• Measure dimensions of the eye (anterior-posterior, horizontal, vertical)
    • Measure length and diameter of optic nerve
    • Measure cornea in mm (horizontal and vertical and anterioposterior)
    • Look for sites of trauma (accidental or surgical)
    • Examine eye surface for gross evidence of extraocular extension of tumor
  • Describe the following:
    • Corneal clarity
    • Shape and diameter of pupil
    • Color of iris, lesions
    • Presence of lens
    • Anterior chamber depth, configuration of anterior chamber angle
    • Condition of ciliary body, lens, choroid, retina, vitreous body, optic disc
    • Presence of foreign bodies (in traumatic specimens)
    • For tumors, describe location, dimensions, shape, ulceration, color, consistency, hemorrhage, necrosis, calcification, ocular structures involved, extension into optic nerve, tumor distance to optic nerve and limbus, rupture of Bruch membrane
    • Transillumination findings
Globe - sectioning

  • Enucleation: globe and part of optic nerve are removed from orbit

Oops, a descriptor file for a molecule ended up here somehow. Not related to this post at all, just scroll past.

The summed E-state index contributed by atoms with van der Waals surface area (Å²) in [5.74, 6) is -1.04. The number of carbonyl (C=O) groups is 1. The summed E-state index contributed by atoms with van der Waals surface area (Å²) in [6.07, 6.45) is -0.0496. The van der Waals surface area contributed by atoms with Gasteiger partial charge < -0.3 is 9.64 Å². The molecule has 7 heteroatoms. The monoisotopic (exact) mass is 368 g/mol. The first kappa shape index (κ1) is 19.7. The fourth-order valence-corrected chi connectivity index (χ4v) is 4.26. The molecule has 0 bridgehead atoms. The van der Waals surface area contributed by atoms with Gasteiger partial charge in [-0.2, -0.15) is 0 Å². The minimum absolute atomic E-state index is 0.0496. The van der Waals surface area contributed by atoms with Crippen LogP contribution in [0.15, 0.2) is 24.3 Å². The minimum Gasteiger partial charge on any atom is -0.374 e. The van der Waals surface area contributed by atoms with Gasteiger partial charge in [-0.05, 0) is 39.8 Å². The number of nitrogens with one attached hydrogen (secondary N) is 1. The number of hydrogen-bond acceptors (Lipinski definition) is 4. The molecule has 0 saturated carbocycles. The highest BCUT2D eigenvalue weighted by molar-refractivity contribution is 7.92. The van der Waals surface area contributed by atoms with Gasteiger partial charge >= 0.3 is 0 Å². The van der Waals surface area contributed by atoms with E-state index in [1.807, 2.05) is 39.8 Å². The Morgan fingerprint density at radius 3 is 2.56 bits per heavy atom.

• For retinoblastoma, may need fresh tissue for genetic studies:
    • Identify tumor location by transillumination
    • Submit optic nerve margin separately before cut into globe
    • Cut small window in sclera overlying tumor and obtain small tumor sample
    • Try to avoid seeding of tumor cells onto optic nerve or elsewhere
  • Fix in formalin (300 ml of 10% neutral buffered formalin) for 24 - 48 hours before sectioning
  • Do not open or puncture the eye
  • Wash in running tap water for 5 - 15 minutes
  • Optionally place in 60 - 70% ethyl alcohol for 1 - 2 hours (firms up eye and restores color of vessels)
  • Review clinical history and results of ophthalmologic examination prior to sectioning
  • "Temporal" is same as lateral; "nasal" is same as medial
  • Orient globe based on:
    • Cornea is wider than tall by 1 mm
    • Optic nerve distance to limbus (junction of cornea and sclera) is less medially than laterally (i.e. optic nerve is medial (nasal) to posterior pole)
    • Superior oblique muscle tendon inserts in upper outer quadrant of posterior globe behind superior rectus muscle insertion and insertion points towards anterior nasal eye
    • Inferior oblique muscle has muscular insertion in lower outer (temporal) quadrant of sclera and fibers run posteriorly and medially
    • Long posterior ciliary arteries are in horizontal plane
    • Four vortex veins exit posterior sclera
  • Transilluminate globe to find tumor and cut accordingly
    • Can use a substage microscope lamp in a dark room
    • Rotate globe over light, mark abnormal shadows on sclera with indelible pencil
  • Take Xray before opening globe if foreign body or retinoblastoma is suspected